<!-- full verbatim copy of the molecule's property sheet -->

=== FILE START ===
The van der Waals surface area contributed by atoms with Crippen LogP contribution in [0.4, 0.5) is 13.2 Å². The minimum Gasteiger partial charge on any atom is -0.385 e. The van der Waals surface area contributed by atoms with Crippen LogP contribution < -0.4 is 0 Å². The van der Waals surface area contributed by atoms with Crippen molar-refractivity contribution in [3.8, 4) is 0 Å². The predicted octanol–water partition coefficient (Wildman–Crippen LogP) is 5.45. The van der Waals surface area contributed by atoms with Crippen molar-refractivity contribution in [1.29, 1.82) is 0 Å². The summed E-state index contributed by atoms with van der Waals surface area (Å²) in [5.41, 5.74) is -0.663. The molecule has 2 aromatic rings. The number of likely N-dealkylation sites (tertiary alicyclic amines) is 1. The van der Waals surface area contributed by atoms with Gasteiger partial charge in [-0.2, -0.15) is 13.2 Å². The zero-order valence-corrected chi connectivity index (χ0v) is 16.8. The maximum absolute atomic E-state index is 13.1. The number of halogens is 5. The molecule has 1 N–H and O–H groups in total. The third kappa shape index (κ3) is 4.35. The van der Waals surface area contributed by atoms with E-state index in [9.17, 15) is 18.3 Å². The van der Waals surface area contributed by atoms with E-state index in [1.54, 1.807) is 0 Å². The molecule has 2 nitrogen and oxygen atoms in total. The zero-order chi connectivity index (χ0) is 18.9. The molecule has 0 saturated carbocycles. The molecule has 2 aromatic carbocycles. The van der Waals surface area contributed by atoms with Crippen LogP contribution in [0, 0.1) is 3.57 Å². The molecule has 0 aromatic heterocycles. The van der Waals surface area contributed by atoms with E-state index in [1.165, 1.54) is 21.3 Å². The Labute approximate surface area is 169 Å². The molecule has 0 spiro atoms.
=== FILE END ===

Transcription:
The van der Waals surface area contributed by atoms with Crippen LogP contribution in [0.4, 0.5) is 13.2 Å². The minimum Gasteiger partial charge on any atom is -0.385 e. The van der Waals surface area contributed by atoms with Crippen LogP contribution < -0.4 is 0 Å². The van der Waals surface area contributed by atoms with Crippen molar-refractivity contribution in [3.8, 4) is 0 Å². The predicted octanol–water partition coefficient (Wildman–Crippen LogP) is 5.45. The van der Waals surface area contributed by atoms with Crippen molar-refractivity contribution in [1.29, 1.82) is 0 Å². The summed E-state index contributed by atoms with van der Waals surface area (Å²) in [5.41, 5.74) is -0.663. The molecule has 2 aromatic rings. The number of likely N-dealkylation sites (tertiary alicyclic amines) is 1. The van der Waals surface area contributed by atoms with Gasteiger partial charge in [-0.2, -0.15) is 13.2 Å². The zero-order valence-corrected chi connectivity index (χ0v) is 16.8. The maximum absolute atomic E-state index is 13.1. The number of halogens is 5. The molecule has 1 N–H and O–H groups in total. The third kappa shape index (κ3) is 4.35. The van der Waals surface area contributed by atoms with E-state index in [9.17, 15) is 18.3 Å². The van der Waals surface area contributed by atoms with E-state index in [1.54, 1.807) is 0 Å². The molecule has 2 nitrogen and oxygen atoms in total. The zero-order chi connectivity index (χ0) is 18.9. The molecule has 0 saturated carbocycles. The molecule has 2 aromatic carbocycles. The van der Waals surface area contributed by atoms with Crippen LogP contribution in [0, 0.1) is 3.57 Å². The molecule has 0 aromatic heterocycles. The van der Waals surface area contributed by atoms with E-state index in [1.165, 1.54) is 21.3 Å². The Labute approximate surface area is 169 Å². The molecule has 0 spiro atoms.